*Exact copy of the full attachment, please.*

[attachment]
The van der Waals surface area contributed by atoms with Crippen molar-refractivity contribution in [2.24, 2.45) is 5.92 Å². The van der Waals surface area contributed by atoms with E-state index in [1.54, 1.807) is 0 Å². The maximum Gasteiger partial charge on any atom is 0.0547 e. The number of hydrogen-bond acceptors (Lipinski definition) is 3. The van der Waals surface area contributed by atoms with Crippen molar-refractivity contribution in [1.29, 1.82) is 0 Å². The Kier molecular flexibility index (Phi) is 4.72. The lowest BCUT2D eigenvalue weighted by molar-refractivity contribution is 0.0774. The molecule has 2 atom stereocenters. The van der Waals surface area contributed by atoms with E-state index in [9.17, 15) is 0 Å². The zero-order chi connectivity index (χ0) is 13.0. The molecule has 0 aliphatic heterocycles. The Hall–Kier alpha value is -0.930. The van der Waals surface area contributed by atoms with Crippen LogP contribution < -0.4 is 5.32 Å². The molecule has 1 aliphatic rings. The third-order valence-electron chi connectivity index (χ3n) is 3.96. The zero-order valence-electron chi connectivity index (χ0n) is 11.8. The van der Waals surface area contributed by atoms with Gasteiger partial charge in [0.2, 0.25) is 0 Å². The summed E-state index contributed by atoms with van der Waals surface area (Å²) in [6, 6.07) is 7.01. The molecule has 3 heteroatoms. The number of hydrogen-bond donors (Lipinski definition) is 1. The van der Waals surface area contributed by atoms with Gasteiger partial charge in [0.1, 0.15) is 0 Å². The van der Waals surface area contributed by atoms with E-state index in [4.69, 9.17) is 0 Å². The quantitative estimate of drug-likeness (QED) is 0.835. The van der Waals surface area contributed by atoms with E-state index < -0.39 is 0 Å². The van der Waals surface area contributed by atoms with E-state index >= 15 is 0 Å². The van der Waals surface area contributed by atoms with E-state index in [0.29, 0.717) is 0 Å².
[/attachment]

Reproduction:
The van der Waals surface area contributed by atoms with Crippen molar-refractivity contribution in [2.24, 2.45) is 5.92 Å². The van der Waals surface area contributed by atoms with E-state index in [1.54, 1.807) is 0 Å². The maximum Gasteiger partial charge on any atom is 0.0547 e. The number of hydrogen-bond acceptors (Lipinski definition) is 3. The van der Waals surface area contributed by atoms with Crippen molar-refractivity contribution in [1.29, 1.82) is 0 Å². The Kier molecular flexibility index (Phi) is 4.72. The lowest BCUT2D eigenvalue weighted by molar-refractivity contribution is 0.0774. The molecule has 2 atom stereocenters. The van der Waals surface area contributed by atoms with E-state index in [9.17, 15) is 0 Å². The zero-order chi connectivity index (χ0) is 13.0. The molecule has 0 aliphatic heterocycles. The Hall–Kier alpha value is -0.930. The van der Waals surface area contributed by atoms with Crippen LogP contribution < -0.4 is 5.32 Å². The molecule has 1 aliphatic rings. The third-order valence-electron chi connectivity index (χ3n) is 3.96. The zero-order valence-electron chi connectivity index (χ0n) is 11.8. The van der Waals surface area contributed by atoms with Gasteiger partial charge in [0.2, 0.25) is 0 Å². The summed E-state index contributed by atoms with van der Waals surface area (Å²) in [6, 6.07) is 7.01. The molecule has 3 heteroatoms. The number of hydrogen-bond donors (Lipinski definition) is 1. The van der Waals surface area contributed by atoms with Gasteiger partial charge in [0.1, 0.15) is 0 Å². The van der Waals surface area contributed by atoms with E-state index in [4.69, 9.17) is 0 Å². The quantitative estimate of drug-likeness (QED) is 0.835. The van der Waals surface area contributed by atoms with E-state index < -0.39 is 0 Å². The van der Waals surface area contributed by atoms with E-state index >= 15 is 0 Å². The van der Waals surface area contributed by atoms with E-state index in [0.29, 0.717) is 0 Å².